Newspaper Page Text
Monday, September 5, 1910.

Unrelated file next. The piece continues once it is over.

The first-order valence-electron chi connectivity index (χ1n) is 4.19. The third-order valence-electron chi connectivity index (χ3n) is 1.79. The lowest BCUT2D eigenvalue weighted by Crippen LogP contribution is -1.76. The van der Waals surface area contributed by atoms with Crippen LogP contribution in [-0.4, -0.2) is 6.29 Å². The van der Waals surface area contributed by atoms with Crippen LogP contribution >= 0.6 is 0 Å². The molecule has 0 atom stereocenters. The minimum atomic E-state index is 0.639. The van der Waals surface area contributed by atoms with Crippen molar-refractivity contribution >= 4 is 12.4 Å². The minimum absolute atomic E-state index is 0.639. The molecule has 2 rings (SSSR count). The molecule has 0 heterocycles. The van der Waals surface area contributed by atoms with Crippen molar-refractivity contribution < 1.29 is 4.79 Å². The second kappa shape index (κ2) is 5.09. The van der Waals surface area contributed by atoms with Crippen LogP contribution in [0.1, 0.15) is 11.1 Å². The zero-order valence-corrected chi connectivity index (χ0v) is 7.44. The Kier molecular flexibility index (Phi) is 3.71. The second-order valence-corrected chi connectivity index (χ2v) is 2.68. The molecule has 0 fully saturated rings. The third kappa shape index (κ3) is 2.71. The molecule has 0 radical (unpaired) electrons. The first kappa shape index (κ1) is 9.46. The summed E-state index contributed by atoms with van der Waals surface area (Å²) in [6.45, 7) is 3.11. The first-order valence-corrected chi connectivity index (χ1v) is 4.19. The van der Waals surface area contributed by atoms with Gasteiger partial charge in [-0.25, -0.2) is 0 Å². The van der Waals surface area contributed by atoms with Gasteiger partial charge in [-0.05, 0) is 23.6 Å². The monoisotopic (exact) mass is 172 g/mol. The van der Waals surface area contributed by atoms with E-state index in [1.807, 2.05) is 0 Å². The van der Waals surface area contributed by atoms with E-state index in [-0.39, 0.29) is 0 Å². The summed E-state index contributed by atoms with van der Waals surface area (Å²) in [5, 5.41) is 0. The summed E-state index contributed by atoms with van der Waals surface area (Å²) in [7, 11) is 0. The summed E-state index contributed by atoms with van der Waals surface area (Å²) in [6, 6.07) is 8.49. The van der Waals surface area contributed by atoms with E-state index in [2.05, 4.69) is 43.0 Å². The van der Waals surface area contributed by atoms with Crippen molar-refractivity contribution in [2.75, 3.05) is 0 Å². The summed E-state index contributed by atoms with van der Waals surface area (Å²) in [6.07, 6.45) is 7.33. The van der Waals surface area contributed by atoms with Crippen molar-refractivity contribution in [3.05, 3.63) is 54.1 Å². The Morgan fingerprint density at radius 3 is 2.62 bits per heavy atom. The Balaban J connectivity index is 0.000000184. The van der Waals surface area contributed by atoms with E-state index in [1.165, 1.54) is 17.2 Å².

2 (Continued From Page Gne.) TCT. TAwSO HERALD e voices cheered his appearance on the stage to address the Conservat.ofi con gress. His speech completed, thejpresl dent left the great auditorium midst a storm of applause. He again entered an automobile and was conveyed to the new St. Paul hotel, where he was shown to his suite for a short rest. Following luncheon with the gover nors and other prominent men, the pres ident again entered an automobile and was conveyed to the state fair grounds ' -where he spoke before a mammoth crowd in the grandstand. Governor O. A. Eberha-rt, of Minne sota, delivered the address of welcome to the president on behalf of the 'state In the auditorium and mayor Keller welcomed him for the citizens of St. Paul. Conservation Congress Open. The congress opened at 10 oclock when Bernard N. Baker of Baltimore, president, caWed the delegates to order. Arshblshop Ireland, of St. Paul, de livered the invocation. There was every prospect of a warm fight for contral between the "states' rights" delegates and those favoring na ilonal control, when the congress opened" Before the convention was called to or. der, the delegates freely discussed Gif- ford Plnchot's move of last night in forming a national commission for tre purpose of systemizing the work of he state commissions and bringing them Into harmony with the national con gress. Senator Nelson Speaks. Following the address of the presi dent. United States senator Knute Nel son, chairman of the committee on pub lic lands, spoke on "Our Public Lands." At the afternoon session, governor Stubbs, of Kansas, was the presiding officer.' The governors met in con ference and there .was no set program, the chair recognizing tne various gov ernors in order as they arose to ex press their views on conservation. It was believed by the officers of the con gress that these addresses by the var ious governors would tend to show what mar be expected in the way of a con test over the various subjects that are to be discussed 4n the next four days on the floor of the convention. "States' Rights" Bob Up. The recent conference of the gover nors of norfiieastern states at Salt Lake City was attended by state executives -who believe the resources should be controled by the states and not the gov ernment and this question of states rights Is expected to be the great prob lem for this congress to solve. The vu via ni-A!frint todav and the one to be delivered by Col. Roosevelt tomorrow show just where tnese two Seaders stand on the matter. That they disagree is already known. Gov. Eberhart'K Speech. Governor Eberhart in his address said: "The conservation of national re sources does not consist merely in the preservation of these resources for the benefit of future generations, but -rather such present use thereof as wlll result in the greatest general good and yet maintain that productive power which insures continued future enjoyment. "While it Is true that exhaustive re sources like mineral wealth cannot be nncorvpfl for both future and present use, except by economic regulations and 1 the prevention of wasteful meinoas.. conservation deals with their distribu tion in such a way as to nrevent their control by grasping corporations and in dividuals, who would monopolize them for their own exclusive benefit at- the expense of the general public. "In its breadest sense, the conserva tion movement is not limited merely to the consideration of natural resources. Every great convention called to con sider the problems Involved has wid ened the scope of the movement so that today it includes the elimination of -wasteful methods 4n almost every field of human activity and tne conservation of all human endeavor so as to confer on all minkind tne greatest blessings that a bounteous nature and JO cen turies of enlightenment can bestow. AVhat Conservation Is. "Every consideration of natural re sources for the purpose of eliminating -wasteful methods, preserving and in creasing productive power, as well as regulating operation and control, has for its ultimate object the conservation of humany energy, health and life, the securing of equal opportunities for all, and such dissenination of knowledge as will guarantee the continual possession and enjoyment of these blessings. "By far the most important of all nat ural resources is the soil, and the main tenance and increase "o'f 3ts fertility must, therefore, be given the greatest consideration. As long as food is neces sary to human life, agriculture must continue to be the most vital industry Near Sighted People May possibly overlook the fact that you are unst3Tlishly attired, "but don't let iiiis unfortunate minoritj' influence your actions. If you have awakened, to the fact that becoming apparel is a business asset in this exacting age, don't tr- and excuse your remissness by concluding that everybody is near sighted. On the other hand, the keen eyed business man has an eye to your general get ,up' and you cannot hope to engage his at tention unless you are property attired. This estalblishment makes a specialty of dressing men as they should be dressed and it costs no more. Geo. Ao Mansfield 206 Mesa Ave. Get the Habit of man. and the rarm will be the most, general and inrispensable theater of his activity. . Xew Agricultural Birth. "This new birth of agricultural pro gress comes at a most phychological moment. We have developed American toC until the S16.000.000.000 product of our mills and factories ex- j ceeds that of Germany. France and the United Kingdom commnea. e " . built railroads by liberal public and pri vate enterprise, until the United Mates has about one-naif of all the railway mileage and tonnage of tne world. T e have developed banking enterprise and home trade, until vc have the greatest banking power on earth and an internal commerce which far exceeds the entire foreign commerce of the globe. But. the loss in farm values in nearly all of the older states as shown by the census records from 1SS0 to 1900, var.es from 51,000,000 to ?160,000,000 in each state and aggregates the enormous total of more than $1,000,000,000. Is this not sufficient to arouse th eentire nation and cause such a wave of reform as will put into activity every agency and In strumentality for scientific and pro- ressive metnids of agncun.uin .,- j struction. Innronclnr Soil FCrtllltV. "Of still more vital importance, if pos t.i : . maintenance and increase of hl:5 Vw-MitT- ac n snnrce of support for rfuture generations. The soil is the only permanent asset of the tarmer, aim -net returns in crops constitute his an nual dividends. Any impairment of tins asset will not only reduce the dividends upon which his support depends, but will destroy the productive power of the soil to such an extent as to deprive future owners of the most essential r 13,-aliVinn A lOSS Of SI. 000,- nna t -o.-m mIhps such as the omer , states have already suffered, does not It mean merely that this vast bum " monev has been wasted, but that its an nual 'earning capacity upon whlca thousands should depend for support has been entirely destroyed. Forest Protection. "Several of the north central border, states were the chief shippers of lumber onlv a fer years ago. Now our great forests are largely depleted and scien tific reforestation has become as abso lute necessity. One of the most import ant duties the states as well as the na tion have to perform is the transforma tion of this vast stumpage area into forests and farms. The dry season of 1910 has particularly emphasized the Important duty of protection of our forests and settlers from fires. It is a well known fact that enough timber has been destroyed by fire within the last four months to pay for the adequate protection of all our forests for a Period of ten years or more, not to mention tne great loss of human life. Since mineral wealth is exhaustible, it fo'llows that the interest of the people in this important resource should be guarded against the encroachments or greed with the utmost care. . "No commercial nation can long retain supremacy unless it has unlimited sup piles of cheap heat and power, we must not Tvaste our coal and water power. "We have saved millions of dollars annually bv guarding against plant and animal disease and are just beginning to take note of the untold millions wasted everv month through neglect ot preventable and curable disease, impure foods, defective sanitation and healtn inspection in homes and schools, un suitable playgrounds for children and the lack of safeguards against railvay. mine and factory accidents, all of which come properly within the conservation scope." XNTFTE NELSON FEAISES PINOHOT of toi,i Minn.. S:?Dt. 5. Senator i Knute Nelson, of Mannesoca, pretacea a careful- review of public lands acts hfnm National Conservation con gress bv the statement that the na ural resources of the country should be conserved by the individual, the state and "tthe nation the farmer his .soil the state its la-nds, its forests and its ' wdters and the federal govern ment the resources of its mines, its forests and its lands with their ap purtenances. He then sketched the situation at the close of the revolution when the money poor, land rich government sought to dispose of its lands. The well meant laws enacted, (he said, re sulted in small gain to the country and big profit to the speculators, who did not hesitate at shady methods o in crease their wealth. Senator Nelson then reviewed the whole list of la-) laws. The home stead law, passed by congress In IS 62. he said was "of all our public land laiws the most beneficent and produc tive of the best results." He crticised folic commutation privi lege of this law, granting the right to prove up and pay forthe land at $1.25 per acre after 14 months occu pancy, on the ground that settlers who took advantage of this provision left their land to become more valuable solely through the effort of their neighbors. The provisions of the tim ber and stone act, passed in 187S and still in force he said had led in prac tical operation "to much fraud and baleful results." "Enormous quantities of our most valuable timber lands." he declared, "have been secured by fraudulent j methods by the great timber specula tors under its provisions. "This law should have been repealed as soon as the fraudulent methods were discovered. Some five years ago the senate passed a bill repealing the act but it failed to pass in -tihe house." The new policy of the interior de partment in appraising the land in Qtoarl flf IfthMns'- it. tro at n. flat, rrfre. j of 2.50 per acre, the minimum under the law, was commended, by senator NelVm. Alluding to forest reserves, senator Nelson referred in words of praise to Gifford Pinchot. He said there was no systematic effort to preserve the for--ts until 1S91 and again in 1897. "Under this legislation nearly 200. 000,000 acres of public land in vairious states and territories. including Alaska, have been withdrawn and set apart for forestry purposes and are now embraced in the national forests," he said, "and their administration placed on a sound, workable and safe basis througih the initiation, prudence and wisdom of our great forester, Mr. Pinchot. "This legislative and administrative I action came none too soon. Had there been more &elcJy, our (timber Mantis would long before this have passed into private ownership and there would have been nothing left to conserve. No land legislation of recent times has been nrodiictive nf such hpn(ftn,nt ?tj I far reaching blessing as our forestry legislation." J tjy aPk WTP 3ok vJL L Sb, ipfc r & r' A ISM $ y tec Fire Insurance Co. of Public The undersigned, having been requested by some of their fellow citizens to ad; as Trus- tees in the formation of a Fire Insurance Company have consented to act in that ca pacity until the entire body of incorporators and stock subscribers are in position to se lect a board of management and take out a 'charter for such company. In view of the very general interest which has Jeen manifested in such an enter prise it is perhaps needless for us to say anything id the public concerning the advan tages of such an institution in our micfet, but a brief summary of some of them will not" be amiss. A somewhat careful investigation of the reports of the fire insurance companies operating in this field has convinced us and will, we think, convince any one who inves tigates tiiem, that the profits derived from the stock in such companies is one ofthe largest dividend paying investments that can be found. The percentage of risk and losses is now so definitely known that there are but twoaYenuesi;o failure and they are easily avoided. The first avenue to failure woukL be through dishonest management. Tne plan of this organization is for a representative board of directors to be chosen by all the subscribers"from "the business men of El Paso and the Southwest, and the character of such a board will be the best guaranty of hon est management. The second danger of failure would arise from the assumption of large risks in a particular locality. This it is the policy of all fire insurance companies now, even the largest, to avoid, no risk in excess of a few thousand dollars being placed in one risk. It would be the policy of this organization to faithfully follow this precau tion. , , . The law's of this state as well as of almost all the States and Territories now sur- . round the management of insurance companies with similar safeguards 'to those sur- rounding banking, thus making the action of 'State Insurance Commissioners and In spectors a constant safeguard to the investor in insurance stcoks as well as to the insur ing public. ' i , The investigations of recent years which have revealed to the general public the enorm'ous aggregate of the sums yearly paid out. in insurance premiums and the great dividends paid to, stockholders, as well as the great sums accumulated by the compani'e3 as Surplus, have directed the attention ,of people generally to the fact that so long as one city or section 'of tlie countiy is allowed to continue a monopoly of this business, just so long will the balance of the country be drained to pay these premiums and divi- dnds and to accumulate these Surpluses. To remedy this condition all cities throughout the west are organizing insurance companies and if the people of El Paso and the SoutHr west do not take steps to protect their own interests theyj will have only their, own neglect for their reward. ..r&-. It is proposed to organize a company with' an authorized capital of Two Hundred Thousand Dollars, though organization will be affected when stock to the extent of One Hundred Thousand vshall have been subcribed. Under the laws of Texas the stockN must be divided into shares of the par value of one hundred dollars, but no share in the company will be sold for less than two hundred dollars per share. Ths is the plan unif ormly followed in the organization of new companies. It provides' a sur plus such as the law requires as a condition to the commencement of business and it provides a means of defraying the reasonable costs of organization without infringing upon the face value of the stock or needlessly depleting the surplus. The Trustees have entered into arrangements with Messrs. Cruzen & Jones to place the first one hundred thousand dollars of the stock at the price of two hundred , thousand dollars, or two hundred dollars, per share. The commissions and costs of or- I ganization have been reduced to a minimum and will, we believe, be found as low as any, company recently organized or now organizing. It is the desire of those interested that the stock shall be as widely distributed as possible and that the stockholders and directors of the company will be representative of all of the business interests of the Southwest. ' We deem it not improper to add that our decision to act as Trustees has been based solely on the desire to aid in the inauguration of what we believe to be a business enterprise of universal interest in this section and we shall serve without pay. The funds subscribed will be deposited as received with the banks of this city as a special' trust fund and we pledge to those interested our best efforts in behalf of "the company, t J. J. MUNDY. J". M. GOGCHsT. RICHARD F. BUKGES. rganization of The .1 EL Paso, El Paso Jfexas Sep 3rd, 1910. 7 t K